WWGetString() is used to get strings out of an ASCII-file, which includes a number of strings each characterized by an unique index.
Output = WWGetString(Path, Separator, Index);
|Path||A Message tag or a quoted string (example: “C:\text.csx”) with the path of the ASCII-file)|
|Separator||A Message tag or a quoted string (example: “;”), which is used as separator in the csv-file|
|Index||A Integer tag (example: 1), which is also included in the csv-file reffering to a textstring|
|Output||A Message tag that is used to return the corresponding string of the index-number|
|If the function works OK, the corresponding string of the index-value will be returned, otherwise the corresponding error message is returned by the function.
The following table lists possible error messages:
File open error!
Details of WWGetString()
A special format is needed for the ASCII file that holds the indices and the corresponding strings:
Each single line of the file can only hold one index plus the corresponding string. The line must begin with the index (a simple number). Leading spaces and zeros are ignored.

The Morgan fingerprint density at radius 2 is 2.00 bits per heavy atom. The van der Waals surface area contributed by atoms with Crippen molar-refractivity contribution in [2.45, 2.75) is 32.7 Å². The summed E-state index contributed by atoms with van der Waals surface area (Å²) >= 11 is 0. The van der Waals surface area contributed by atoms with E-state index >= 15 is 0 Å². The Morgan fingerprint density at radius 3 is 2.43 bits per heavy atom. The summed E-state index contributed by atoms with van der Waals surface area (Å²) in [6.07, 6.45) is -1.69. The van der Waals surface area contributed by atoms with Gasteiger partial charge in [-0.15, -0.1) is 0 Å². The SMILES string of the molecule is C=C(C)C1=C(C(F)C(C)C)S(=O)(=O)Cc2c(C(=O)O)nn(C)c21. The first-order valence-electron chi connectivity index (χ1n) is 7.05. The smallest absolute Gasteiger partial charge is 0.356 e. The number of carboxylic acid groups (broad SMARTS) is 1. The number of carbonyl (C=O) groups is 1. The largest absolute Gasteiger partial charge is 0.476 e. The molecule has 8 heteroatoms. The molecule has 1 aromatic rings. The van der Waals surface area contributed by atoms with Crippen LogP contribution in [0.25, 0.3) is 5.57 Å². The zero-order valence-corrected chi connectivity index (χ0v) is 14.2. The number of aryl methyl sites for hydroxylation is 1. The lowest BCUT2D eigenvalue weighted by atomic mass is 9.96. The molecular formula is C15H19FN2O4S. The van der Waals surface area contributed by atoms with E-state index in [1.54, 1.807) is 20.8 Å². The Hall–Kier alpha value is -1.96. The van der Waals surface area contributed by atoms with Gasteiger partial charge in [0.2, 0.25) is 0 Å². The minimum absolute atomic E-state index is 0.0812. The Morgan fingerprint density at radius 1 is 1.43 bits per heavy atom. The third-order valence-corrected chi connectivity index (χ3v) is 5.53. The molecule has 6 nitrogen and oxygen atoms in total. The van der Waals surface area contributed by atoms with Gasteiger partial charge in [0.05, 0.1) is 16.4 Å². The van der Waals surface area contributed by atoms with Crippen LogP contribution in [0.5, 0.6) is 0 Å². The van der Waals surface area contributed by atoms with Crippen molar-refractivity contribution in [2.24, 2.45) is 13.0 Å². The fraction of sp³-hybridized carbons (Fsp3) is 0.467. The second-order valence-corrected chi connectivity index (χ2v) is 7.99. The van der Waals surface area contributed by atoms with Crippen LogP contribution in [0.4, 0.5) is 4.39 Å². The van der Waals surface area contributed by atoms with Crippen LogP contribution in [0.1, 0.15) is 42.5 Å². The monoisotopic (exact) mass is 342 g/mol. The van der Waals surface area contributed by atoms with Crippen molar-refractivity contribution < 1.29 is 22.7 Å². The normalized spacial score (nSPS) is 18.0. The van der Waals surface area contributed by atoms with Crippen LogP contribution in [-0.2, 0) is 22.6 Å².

Index numbers of different lines do not have to be in any order. The maximum index number allowed is 999999. However, for performance reasons it is better to divide a very large ASCII file in multiple, smaller files.
The number must be followed by a separator (comma, semicolon or similar). Spaces will be ignored.
The rest of the text in the line following directly behind the separator is the string which corresponds to the index number.
Lines that do not start with a number are interpreted as comment lines and therefore are not used by the function WWGetString().
Since the index and the string are separated, this type of file is often referred to as a comma separated values file or CSV. Only ASCII characters may be used in the file. Individual lines must be terminated by a Carriage Return/New Line that is by the ASCII characters 13 and 10. Such a file can be generated by most of the spreadsheet programs for windows and – most simply – by the notepad editor of windows. Be aware that most word processors generate no pure ASCII files in their standard configuration.
Example of Using WWGetString()
A typical file used with WWGetString() may look as follows:
1 ,First entry 2 , Second entry 1000,Entry with a high index number
Imagine this file is saved at C:\TEST.CSV then
Output = WWGetString(“C:\TEST.CSV”, “,”, 1); results in Output= “First Entry”
Output = WWGetString(“C:\TEST.CSV”, “,”, 2); results in Output= ” Second Entry”
Output = WWGetString(“C:\TEST.CSV”, “,”, 1000); results in Output= “Entry with a high index number”
Download the WWGetString.zip file.
- Unzip the WWGetString.zip file.
- Copy the WWGetStr.dll, WWGetStr.wdf and WWGetStr.hlp files and place them in your InTouch™ Install directory.
The function will then be available from scripts when running WindowMaker.